# Explain what a barometric map is. In your explanation describe how it differs from a topographic map.

Explain what a barometric map is. In your explanation, describe how it differs from a topographic map.

Charts and maps are basic tools of ocean navigation. They contain important information such as ocean depth, geographic features and landmarks, and latitude and longitude. So there’s a volcano below you, can the day get any worse? In the map case you find a bathymetric map of the Pacific Ocean (how convenient). Notice how many other atolls are on the map. This used to be a volcanically active area!

## Objective

Interpret ocean floor physiography, relief, and depths from bathymetric maps and charts.

## Questions

1. Explain what a barometric map is. In your explanation, describe how it differs from a topographic map.
2. What’s the average depth of the oceans?
3. Where is the deepest spot in the ocean? How deep is it?
4. What is the name of the deepest spot in the ocean?
5. There are a lot of features in the bottom of the sea. Take a screenshot of your results.

## Bathymetric Maps

Bathymetry is the measurements of water depths. One way to visualize the seafloor is by using a contour map. Contours are lines drawn connecting points of equal depth. It’s like “connect the dots” but with a twist. The lines are called isobaths, a line on a map that connects all points having the same depth below sea-level. Watch the first 6 minutes of this video. The twist is that the depths for the isobaths may not be marked on the map; you’ll have to make an educated guess.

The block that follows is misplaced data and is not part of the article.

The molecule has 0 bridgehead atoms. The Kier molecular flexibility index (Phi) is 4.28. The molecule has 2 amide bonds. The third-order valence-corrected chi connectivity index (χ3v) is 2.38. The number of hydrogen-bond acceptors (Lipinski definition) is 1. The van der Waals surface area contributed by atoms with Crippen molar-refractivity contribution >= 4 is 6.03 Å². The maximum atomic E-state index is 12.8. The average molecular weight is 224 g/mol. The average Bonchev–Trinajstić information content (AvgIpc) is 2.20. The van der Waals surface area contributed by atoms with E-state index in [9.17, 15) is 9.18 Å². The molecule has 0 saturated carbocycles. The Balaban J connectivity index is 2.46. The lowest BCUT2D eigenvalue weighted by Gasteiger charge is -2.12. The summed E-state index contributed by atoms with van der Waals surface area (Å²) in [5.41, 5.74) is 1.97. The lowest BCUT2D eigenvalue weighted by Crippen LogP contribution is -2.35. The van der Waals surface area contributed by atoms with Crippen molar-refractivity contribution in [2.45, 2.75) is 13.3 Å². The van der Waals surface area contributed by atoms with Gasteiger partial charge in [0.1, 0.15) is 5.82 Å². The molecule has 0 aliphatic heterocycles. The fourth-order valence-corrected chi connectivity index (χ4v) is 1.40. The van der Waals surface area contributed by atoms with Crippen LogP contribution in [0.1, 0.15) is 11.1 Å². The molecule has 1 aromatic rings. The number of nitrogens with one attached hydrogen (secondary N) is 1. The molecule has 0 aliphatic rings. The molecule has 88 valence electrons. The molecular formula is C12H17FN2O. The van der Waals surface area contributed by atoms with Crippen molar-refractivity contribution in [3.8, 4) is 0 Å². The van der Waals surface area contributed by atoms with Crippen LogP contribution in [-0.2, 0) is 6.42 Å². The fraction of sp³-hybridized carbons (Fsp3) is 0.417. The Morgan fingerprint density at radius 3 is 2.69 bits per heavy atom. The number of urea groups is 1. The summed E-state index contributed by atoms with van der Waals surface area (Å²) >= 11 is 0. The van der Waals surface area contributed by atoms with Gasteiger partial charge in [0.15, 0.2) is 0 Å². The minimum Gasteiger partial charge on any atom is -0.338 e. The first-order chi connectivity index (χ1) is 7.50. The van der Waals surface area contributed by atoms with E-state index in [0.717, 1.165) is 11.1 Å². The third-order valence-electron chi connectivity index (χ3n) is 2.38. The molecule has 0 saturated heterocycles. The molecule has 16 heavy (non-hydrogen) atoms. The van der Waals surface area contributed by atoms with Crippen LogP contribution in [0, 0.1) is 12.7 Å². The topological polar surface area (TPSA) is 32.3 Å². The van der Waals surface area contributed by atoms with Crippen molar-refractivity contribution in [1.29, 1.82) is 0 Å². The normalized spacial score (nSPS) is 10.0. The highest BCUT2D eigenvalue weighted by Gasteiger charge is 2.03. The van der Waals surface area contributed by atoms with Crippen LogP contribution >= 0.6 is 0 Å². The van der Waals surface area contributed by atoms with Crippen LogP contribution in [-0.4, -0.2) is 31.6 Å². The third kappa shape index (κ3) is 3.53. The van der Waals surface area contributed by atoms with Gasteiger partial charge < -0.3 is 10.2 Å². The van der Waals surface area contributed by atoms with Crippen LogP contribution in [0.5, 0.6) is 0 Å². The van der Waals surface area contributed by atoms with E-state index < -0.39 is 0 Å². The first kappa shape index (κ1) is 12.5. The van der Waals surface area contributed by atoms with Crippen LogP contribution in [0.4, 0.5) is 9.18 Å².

1. Looks like the boat captain didn’t finish drawing this bathymetric map. He managed to draw the 500-foot isobar. Draw the 485, 490, 495, 505, and 510 feet isobars.Figure 1. Bathymetric map with the 500-ft contour line.
2. This map contains a bunch of soundings. Complete this contour map using a contour interval of 10 feet starting at 80ft, 90ft, … to 130 ft. For now, ignore the line connecting points A and B.Figure 2. Soundings map with points A and B.
3. Once you have drawn all the isobars, take the edge of a sheet of paper, and line it up with the gray dotted line. Mark the letters A and B on your paper. For every spot an isobar touches your paper, make a tick mark and write down the depth.Figure 3. A pirate constructing a contour profile map of the ocean floor.
4. Take the sheet of paper, line it up with the graph paper and plot the depths on the graph below.Figure 4. A blank contour profile map.